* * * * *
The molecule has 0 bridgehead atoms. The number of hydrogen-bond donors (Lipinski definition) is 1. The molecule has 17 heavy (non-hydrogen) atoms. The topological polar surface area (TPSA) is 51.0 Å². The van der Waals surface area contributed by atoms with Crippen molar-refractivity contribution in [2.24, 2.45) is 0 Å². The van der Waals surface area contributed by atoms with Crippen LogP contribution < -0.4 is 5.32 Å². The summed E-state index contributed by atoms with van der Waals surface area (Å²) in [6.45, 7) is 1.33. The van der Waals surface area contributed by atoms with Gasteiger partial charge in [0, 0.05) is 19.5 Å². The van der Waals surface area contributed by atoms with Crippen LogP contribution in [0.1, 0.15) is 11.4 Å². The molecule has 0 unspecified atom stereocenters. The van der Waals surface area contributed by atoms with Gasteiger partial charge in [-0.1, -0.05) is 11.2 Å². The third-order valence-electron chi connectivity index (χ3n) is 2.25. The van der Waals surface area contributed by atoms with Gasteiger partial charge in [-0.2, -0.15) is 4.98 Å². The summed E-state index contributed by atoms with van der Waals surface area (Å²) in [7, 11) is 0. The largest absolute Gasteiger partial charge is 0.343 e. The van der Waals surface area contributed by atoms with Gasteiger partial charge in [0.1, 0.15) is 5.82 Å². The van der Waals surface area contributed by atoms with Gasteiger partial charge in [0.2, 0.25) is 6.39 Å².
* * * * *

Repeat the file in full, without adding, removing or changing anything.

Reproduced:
The molecule has 0 bridgehead atoms. The number of hydrogen-bond donors (Lipinski definition) is 1. The molecule has 17 heavy (non-hydrogen) atoms. The topological polar surface area (TPSA) is 51.0 Å². The van der Waals surface area contributed by atoms with Crippen molar-refractivity contribution in [2.24, 2.45) is 0 Å². The van der Waals surface area contributed by atoms with Crippen LogP contribution < -0.4 is 5.32 Å². The summed E-state index contributed by atoms with van der Waals surface area (Å²) in [6.45, 7) is 1.33. The van der Waals surface area contributed by atoms with Gasteiger partial charge in [0, 0.05) is 19.5 Å². The van der Waals surface area contributed by atoms with Crippen LogP contribution in [0.1, 0.15) is 11.4 Å². The molecule has 0 unspecified atom stereocenters. The van der Waals surface area contributed by atoms with Gasteiger partial charge in [-0.1, -0.05) is 11.2 Å². The third-order valence-electron chi connectivity index (χ3n) is 2.25. The van der Waals surface area contributed by atoms with Gasteiger partial charge in [-0.2, -0.15) is 4.98 Å². The summed E-state index contributed by atoms with van der Waals surface area (Å²) in [7, 11) is 0. The largest absolute Gasteiger partial charge is 0.343 e. The van der Waals surface area contributed by atoms with Gasteiger partial charge in [0.1, 0.15) is 5.82 Å². The van der Waals surface area contributed by atoms with Gasteiger partial charge in [0.2, 0.25) is 6.39 Å².